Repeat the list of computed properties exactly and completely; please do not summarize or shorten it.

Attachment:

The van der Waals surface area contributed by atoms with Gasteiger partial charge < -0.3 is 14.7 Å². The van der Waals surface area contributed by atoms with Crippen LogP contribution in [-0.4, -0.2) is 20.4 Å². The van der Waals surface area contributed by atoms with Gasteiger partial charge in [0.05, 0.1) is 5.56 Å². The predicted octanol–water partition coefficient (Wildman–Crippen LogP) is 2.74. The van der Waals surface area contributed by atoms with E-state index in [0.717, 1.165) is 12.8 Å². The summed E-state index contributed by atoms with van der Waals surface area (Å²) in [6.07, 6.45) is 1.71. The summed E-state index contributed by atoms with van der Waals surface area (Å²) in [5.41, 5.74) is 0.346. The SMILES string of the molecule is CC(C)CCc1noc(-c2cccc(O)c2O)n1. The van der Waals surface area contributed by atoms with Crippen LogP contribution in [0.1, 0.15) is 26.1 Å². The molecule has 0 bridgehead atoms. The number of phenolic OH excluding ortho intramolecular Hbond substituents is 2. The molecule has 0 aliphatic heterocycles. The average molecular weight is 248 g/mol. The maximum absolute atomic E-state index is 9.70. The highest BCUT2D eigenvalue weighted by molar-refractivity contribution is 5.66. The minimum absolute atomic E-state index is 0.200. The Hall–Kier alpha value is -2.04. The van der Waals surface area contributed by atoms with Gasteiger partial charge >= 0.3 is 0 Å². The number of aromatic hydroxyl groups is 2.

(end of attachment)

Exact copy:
The van der Waals surface area contributed by atoms with Gasteiger partial charge < -0.3 is 14.7 Å². The van der Waals surface area contributed by atoms with Crippen LogP contribution in [-0.4, -0.2) is 20.4 Å². The van der Waals surface area contributed by atoms with Gasteiger partial charge in [0.05, 0.1) is 5.56 Å². The predicted octanol–water partition coefficient (Wildman–Crippen LogP) is 2.74. The van der Waals surface area contributed by atoms with E-state index in [0.717, 1.165) is 12.8 Å². The summed E-state index contributed by atoms with van der Waals surface area (Å²) in [6.07, 6.45) is 1.71. The summed E-state index contributed by atoms with van der Waals surface area (Å²) in [5.41, 5.74) is 0.346. The SMILES string of the molecule is CC(C)CCc1noc(-c2cccc(O)c2O)n1. The van der Waals surface area contributed by atoms with Crippen LogP contribution in [0.1, 0.15) is 26.1 Å². The molecule has 0 bridgehead atoms. The number of phenolic OH excluding ortho intramolecular Hbond substituents is 2. The molecule has 0 aliphatic heterocycles. The average molecular weight is 248 g/mol. The maximum absolute atomic E-state index is 9.70. The highest BCUT2D eigenvalue weighted by molar-refractivity contribution is 5.66. The minimum absolute atomic E-state index is 0.200. The Hall–Kier alpha value is -2.04. The van der Waals surface area contributed by atoms with Gasteiger partial charge >= 0.3 is 0 Å². The number of aromatic hydroxyl groups is 2.